Joan Rivers' Own Show Got Her Banned From The Tonight Show

Comedian Joan Rivers was a trailblazer when it came to being a woman working in a male-dominated field. Born Joan Alexandra Molinsky in Brooklyn, New York in 1933, she began performing as an undergraduate at Barnard College, appearing in many stage productions, per Biography. Post-college, after a short-lived marriage and an unfulfilling stint as a buyer for a chain store, she decided to give acting another shot. Rivers soon realized that comedy was her true calling, and began doing standup in clubs throughout New York City as well as working as a television writer. Her big break came when she booked an appearance on "The Tonight Show Starring Johnny Carson" in 1965. Like many performers before and after her, the televised set served as her breakthrough and her star began to rise. Her relationship with Johnny Carson would continue for decades — she reportedly once referred to him as "the man who handed me my career."

In the late 1960s, Rivers got her start as a talk show host when she briefly hosted a program called "'That Show' With Joan Rivers," also known as "The Joan Rivers Show." She also continued appearing on "The Tonight Show" as well as "The Ed Sullivan Show." By the 1970s, she was a television fixture, with regular appearances on "Hollywood Squares," and became a popular performer on the Las Vegas strip. She co-wrote the television movie "The Girl Most Likely To" and also co-wrote (as well as directed) the movie "Rabbit Test," which starred Billy Crystal as a pregnant man. 

Joan Rivers considered Johnny Carson her mentor

By 1983, per Biography, Rivers had two best-selling books under her belt, a Grammy-nominated comedy album, and a wide and enthusiastic fan base. That same year, Johnny Carson named her as the permanent guest host of "The Tonight Show." In 1986, as reported by The Daily Beast, Joan Rivers made history when the then brand-new Fox network hired her to host a late night talk show, "The Late Show With Joan Rivers." Not only would this make her the first woman to host a late night talk show, but it would put her up against her mentor, Johnny Carson, as "The Late Show" and "The Tonight Show" would run at the same time.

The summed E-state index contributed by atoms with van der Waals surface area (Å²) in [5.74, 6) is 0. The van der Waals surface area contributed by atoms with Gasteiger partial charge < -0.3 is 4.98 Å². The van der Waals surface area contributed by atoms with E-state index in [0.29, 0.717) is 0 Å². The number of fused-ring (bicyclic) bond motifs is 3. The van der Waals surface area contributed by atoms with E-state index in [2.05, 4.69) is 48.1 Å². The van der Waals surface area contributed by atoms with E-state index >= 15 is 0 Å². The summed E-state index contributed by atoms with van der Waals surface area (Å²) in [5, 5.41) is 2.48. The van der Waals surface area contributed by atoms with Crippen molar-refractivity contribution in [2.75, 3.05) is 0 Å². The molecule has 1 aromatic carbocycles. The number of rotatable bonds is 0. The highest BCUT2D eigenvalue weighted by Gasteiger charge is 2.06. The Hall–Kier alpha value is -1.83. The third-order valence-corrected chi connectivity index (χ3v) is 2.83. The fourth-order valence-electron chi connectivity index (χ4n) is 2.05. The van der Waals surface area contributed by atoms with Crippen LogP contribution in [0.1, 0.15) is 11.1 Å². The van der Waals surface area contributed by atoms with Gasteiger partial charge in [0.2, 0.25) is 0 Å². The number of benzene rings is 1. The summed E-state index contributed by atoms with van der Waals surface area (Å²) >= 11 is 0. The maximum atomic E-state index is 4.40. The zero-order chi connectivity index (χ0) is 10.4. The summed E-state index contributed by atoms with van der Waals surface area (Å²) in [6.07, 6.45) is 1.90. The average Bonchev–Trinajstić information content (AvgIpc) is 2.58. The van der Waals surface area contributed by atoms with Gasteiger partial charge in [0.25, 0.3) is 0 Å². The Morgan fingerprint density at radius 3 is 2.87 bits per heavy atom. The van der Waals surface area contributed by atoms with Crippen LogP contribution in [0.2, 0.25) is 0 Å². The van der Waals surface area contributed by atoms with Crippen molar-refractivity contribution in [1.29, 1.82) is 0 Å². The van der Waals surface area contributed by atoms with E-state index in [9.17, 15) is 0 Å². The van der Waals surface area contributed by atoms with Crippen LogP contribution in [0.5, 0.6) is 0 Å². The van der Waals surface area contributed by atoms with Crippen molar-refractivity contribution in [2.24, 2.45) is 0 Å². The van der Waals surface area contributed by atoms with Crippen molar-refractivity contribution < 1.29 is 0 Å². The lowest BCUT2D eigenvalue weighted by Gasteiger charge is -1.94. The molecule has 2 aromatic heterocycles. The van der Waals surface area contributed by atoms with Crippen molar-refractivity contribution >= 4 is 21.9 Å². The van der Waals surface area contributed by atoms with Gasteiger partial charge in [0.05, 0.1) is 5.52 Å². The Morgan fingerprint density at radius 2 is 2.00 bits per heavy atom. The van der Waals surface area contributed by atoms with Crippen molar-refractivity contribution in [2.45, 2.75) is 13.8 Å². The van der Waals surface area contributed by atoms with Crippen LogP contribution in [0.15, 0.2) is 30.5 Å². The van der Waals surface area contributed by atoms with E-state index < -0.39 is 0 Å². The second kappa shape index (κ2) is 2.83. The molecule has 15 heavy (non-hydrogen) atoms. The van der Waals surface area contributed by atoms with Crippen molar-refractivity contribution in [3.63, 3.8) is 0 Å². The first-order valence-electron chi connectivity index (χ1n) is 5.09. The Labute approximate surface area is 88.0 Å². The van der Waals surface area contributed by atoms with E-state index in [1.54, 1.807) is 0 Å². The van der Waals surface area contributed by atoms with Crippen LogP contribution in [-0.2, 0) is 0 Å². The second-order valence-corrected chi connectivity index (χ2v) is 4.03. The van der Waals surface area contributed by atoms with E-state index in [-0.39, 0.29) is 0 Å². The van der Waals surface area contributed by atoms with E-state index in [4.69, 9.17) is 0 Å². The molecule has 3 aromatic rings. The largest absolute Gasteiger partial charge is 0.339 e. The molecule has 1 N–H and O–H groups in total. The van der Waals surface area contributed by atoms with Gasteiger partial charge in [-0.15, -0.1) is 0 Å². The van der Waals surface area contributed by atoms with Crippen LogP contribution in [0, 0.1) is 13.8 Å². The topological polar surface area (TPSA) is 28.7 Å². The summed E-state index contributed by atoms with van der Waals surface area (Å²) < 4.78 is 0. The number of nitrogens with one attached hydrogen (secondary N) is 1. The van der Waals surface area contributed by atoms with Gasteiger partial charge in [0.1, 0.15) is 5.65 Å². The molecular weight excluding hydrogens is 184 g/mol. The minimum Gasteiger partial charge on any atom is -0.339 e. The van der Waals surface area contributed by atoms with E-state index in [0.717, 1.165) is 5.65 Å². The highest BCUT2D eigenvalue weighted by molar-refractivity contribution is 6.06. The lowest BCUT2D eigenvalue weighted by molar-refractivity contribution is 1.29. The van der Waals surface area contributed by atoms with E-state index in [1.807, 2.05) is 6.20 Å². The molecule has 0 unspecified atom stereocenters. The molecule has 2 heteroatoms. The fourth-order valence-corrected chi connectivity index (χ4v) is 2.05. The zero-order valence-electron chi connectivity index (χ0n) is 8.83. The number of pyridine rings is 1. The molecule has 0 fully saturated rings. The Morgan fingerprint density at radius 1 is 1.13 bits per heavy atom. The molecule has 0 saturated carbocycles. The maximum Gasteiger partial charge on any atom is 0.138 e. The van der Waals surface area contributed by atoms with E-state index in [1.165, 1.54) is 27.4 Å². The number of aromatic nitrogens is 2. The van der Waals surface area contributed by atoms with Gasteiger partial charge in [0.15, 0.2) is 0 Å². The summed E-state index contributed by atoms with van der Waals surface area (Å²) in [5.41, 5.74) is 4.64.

Rivers had been notoriously loyal to Carson over the years, declining to appear on his rivals' shows and even turning down offers to host her own show. However, she became nervous regarding her future at "The Tonight Show" in 1985 when Carson signed a two-year contract, while Rivers' contract was only for a year. This differed from her previous two-year contract. She later wrote that in her mind, "It could only mean one thing. The powers were uncertain about my future." She also claimed to have seen a list of possible replacement hosts should Carson leave the show, and neither she nor any other woman were named, despite her role as the show's permanent guest host.

Back on The Tonight Show nearly 50 years later

Johnny Carson apparently heard about Joan Rivers' move to Fox from Fox itself rather than from Joan. Per The Daily Beast, when Rivers called Carson to discuss her plans, he hung up on her, banned her from "The Tonight Show," and never spoke to her again. (Nor did she appear during Jay Leno's tenure, reports Variety.) Meanwhile, Rivers' time hosting "The Late Show" lasted less than a year. As reported by People magazine, Jamie Kellner, the then-president of Fox, was quoted as saying, "We disagreed on the direction the show would take from the very beginning," while NBC programming chief Fred Silverman claimed, "People don't want to see a nice Joan Rivers." Months after Rivers was fired in May 1987, her husband and producer Edgar Rosenberg died by suicide, distraught over the show's failure. 

This led to a very dark period for Joan Rivers. According to an excerpt from the 2016 biography by Leslie Bennetts, "Last Girl Before Freeway: The Life, Loves, Losses, and Liberation of Joan Rivers," published in Vanity Fair, Rivers herself considered suicide, deciding to live only because she realized no one else would be able to care for her loyal dog. She went on to host many television programs, often with her daughter, Melissa Rivers, and remained a popular Las Vegas headliner until her death from therapeutic complications on September 4, 2014 at the age of 81. She was welcomed back onto "The Tonight Show," appearing on Jimmy Fallon's first episode as host on February 17, 2014, 49 years to the day after Rivers' first appearance with Carson (per Variety).